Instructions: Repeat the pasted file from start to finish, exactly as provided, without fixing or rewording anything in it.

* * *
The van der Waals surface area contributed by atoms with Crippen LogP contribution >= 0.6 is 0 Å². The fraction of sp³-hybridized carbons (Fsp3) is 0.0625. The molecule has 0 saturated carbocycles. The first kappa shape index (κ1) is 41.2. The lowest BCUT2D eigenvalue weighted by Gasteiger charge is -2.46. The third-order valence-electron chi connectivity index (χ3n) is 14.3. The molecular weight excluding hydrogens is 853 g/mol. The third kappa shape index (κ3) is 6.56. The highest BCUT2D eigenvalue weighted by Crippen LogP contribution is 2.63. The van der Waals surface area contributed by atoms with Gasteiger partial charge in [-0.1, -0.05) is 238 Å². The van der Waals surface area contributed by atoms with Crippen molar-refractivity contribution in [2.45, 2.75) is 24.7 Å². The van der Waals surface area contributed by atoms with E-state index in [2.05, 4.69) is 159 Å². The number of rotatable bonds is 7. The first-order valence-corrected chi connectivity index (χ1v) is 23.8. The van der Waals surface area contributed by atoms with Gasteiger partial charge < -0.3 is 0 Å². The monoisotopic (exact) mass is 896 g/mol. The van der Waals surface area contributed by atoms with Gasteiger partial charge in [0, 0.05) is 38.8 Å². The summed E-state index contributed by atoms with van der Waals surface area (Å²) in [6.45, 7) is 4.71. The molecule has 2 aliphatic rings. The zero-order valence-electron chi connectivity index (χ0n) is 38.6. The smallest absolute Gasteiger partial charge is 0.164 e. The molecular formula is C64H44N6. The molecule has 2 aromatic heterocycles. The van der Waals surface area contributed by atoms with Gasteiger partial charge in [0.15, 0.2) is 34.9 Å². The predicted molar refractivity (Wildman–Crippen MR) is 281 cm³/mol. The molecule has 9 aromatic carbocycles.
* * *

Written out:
The van der Waals surface area contributed by atoms with Crippen LogP contribution >= 0.6 is 0 Å². The fraction of sp³-hybridized carbons (Fsp3) is 0.0625. The molecule has 0 saturated carbocycles. The first kappa shape index (κ1) is 41.2. The lowest BCUT2D eigenvalue weighted by Gasteiger charge is -2.46. The third-order valence-electron chi connectivity index (χ3n) is 14.3. The molecular weight excluding hydrogens is 853 g/mol. The third kappa shape index (κ3) is 6.56. The highest BCUT2D eigenvalue weighted by Crippen LogP contribution is 2.63. The van der Waals surface area contributed by atoms with Gasteiger partial charge in [-0.1, -0.05) is 238 Å². The van der Waals surface area contributed by atoms with Crippen molar-refractivity contribution in [2.45, 2.75) is 24.7 Å². The van der Waals surface area contributed by atoms with E-state index in [2.05, 4.69) is 159 Å². The number of rotatable bonds is 7. The first-order valence-corrected chi connectivity index (χ1v) is 23.8. The van der Waals surface area contributed by atoms with Gasteiger partial charge < -0.3 is 0 Å². The monoisotopic (exact) mass is 896 g/mol. The van der Waals surface area contributed by atoms with Gasteiger partial charge in [0, 0.05) is 38.8 Å². The summed E-state index contributed by atoms with van der Waals surface area (Å²) in [6.45, 7) is 4.71. The molecule has 2 aliphatic rings. The zero-order valence-electron chi connectivity index (χ0n) is 38.6. The smallest absolute Gasteiger partial charge is 0.164 e. The molecular formula is C64H44N6. The molecule has 2 aromatic heterocycles. The van der Waals surface area contributed by atoms with Gasteiger partial charge in [0.15, 0.2) is 34.9 Å². The predicted molar refractivity (Wildman–Crippen MR) is 281 cm³/mol. The molecule has 9 aromatic carbocycles.